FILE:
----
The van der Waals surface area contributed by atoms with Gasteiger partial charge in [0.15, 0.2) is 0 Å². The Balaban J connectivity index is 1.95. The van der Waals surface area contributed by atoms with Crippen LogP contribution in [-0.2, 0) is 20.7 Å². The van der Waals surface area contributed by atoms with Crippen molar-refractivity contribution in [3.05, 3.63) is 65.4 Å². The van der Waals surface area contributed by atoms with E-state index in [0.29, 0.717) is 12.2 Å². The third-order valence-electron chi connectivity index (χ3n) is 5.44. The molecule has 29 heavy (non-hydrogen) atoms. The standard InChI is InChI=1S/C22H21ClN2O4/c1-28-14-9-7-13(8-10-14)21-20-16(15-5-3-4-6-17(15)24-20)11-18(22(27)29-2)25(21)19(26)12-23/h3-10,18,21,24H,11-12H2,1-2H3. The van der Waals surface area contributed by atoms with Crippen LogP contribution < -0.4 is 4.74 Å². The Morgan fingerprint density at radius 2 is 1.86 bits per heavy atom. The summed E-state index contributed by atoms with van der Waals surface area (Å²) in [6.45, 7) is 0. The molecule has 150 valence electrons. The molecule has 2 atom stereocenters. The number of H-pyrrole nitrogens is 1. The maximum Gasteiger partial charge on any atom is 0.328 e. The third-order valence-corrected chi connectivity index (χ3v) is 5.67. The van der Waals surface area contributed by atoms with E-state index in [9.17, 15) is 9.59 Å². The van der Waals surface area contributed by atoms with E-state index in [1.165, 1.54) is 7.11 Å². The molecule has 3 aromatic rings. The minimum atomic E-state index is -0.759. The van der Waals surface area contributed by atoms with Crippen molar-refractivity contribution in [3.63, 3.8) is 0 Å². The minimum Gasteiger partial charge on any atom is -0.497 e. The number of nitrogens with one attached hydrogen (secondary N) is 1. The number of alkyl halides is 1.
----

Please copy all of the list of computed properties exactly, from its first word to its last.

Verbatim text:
The van der Waals surface area contributed by atoms with Gasteiger partial charge in [0.15, 0.2) is 0 Å². The Balaban J connectivity index is 1.95. The van der Waals surface area contributed by atoms with Crippen LogP contribution in [-0.2, 0) is 20.7 Å². The van der Waals surface area contributed by atoms with Crippen molar-refractivity contribution in [3.05, 3.63) is 65.4 Å². The van der Waals surface area contributed by atoms with E-state index in [0.29, 0.717) is 12.2 Å². The third-order valence-electron chi connectivity index (χ3n) is 5.44. The molecule has 29 heavy (non-hydrogen) atoms. The standard InChI is InChI=1S/C22H21ClN2O4/c1-28-14-9-7-13(8-10-14)21-20-16(15-5-3-4-6-17(15)24-20)11-18(22(27)29-2)25(21)19(26)12-23/h3-10,18,21,24H,11-12H2,1-2H3. The van der Waals surface area contributed by atoms with Crippen LogP contribution < -0.4 is 4.74 Å². The Morgan fingerprint density at radius 2 is 1.86 bits per heavy atom. The summed E-state index contributed by atoms with van der Waals surface area (Å²) in [6.45, 7) is 0. The molecule has 150 valence electrons. The molecule has 2 atom stereocenters. The number of H-pyrrole nitrogens is 1. The maximum Gasteiger partial charge on any atom is 0.328 e. The third-order valence-corrected chi connectivity index (χ3v) is 5.67. The van der Waals surface area contributed by atoms with E-state index in [9.17, 15) is 9.59 Å². The van der Waals surface area contributed by atoms with E-state index in [1.165, 1.54) is 7.11 Å². The molecule has 3 aromatic rings. The minimum atomic E-state index is -0.759. The van der Waals surface area contributed by atoms with Crippen molar-refractivity contribution in [3.63, 3.8) is 0 Å². The minimum Gasteiger partial charge on any atom is -0.497 e. The number of nitrogens with one attached hydrogen (secondary N) is 1. The number of alkyl halides is 1.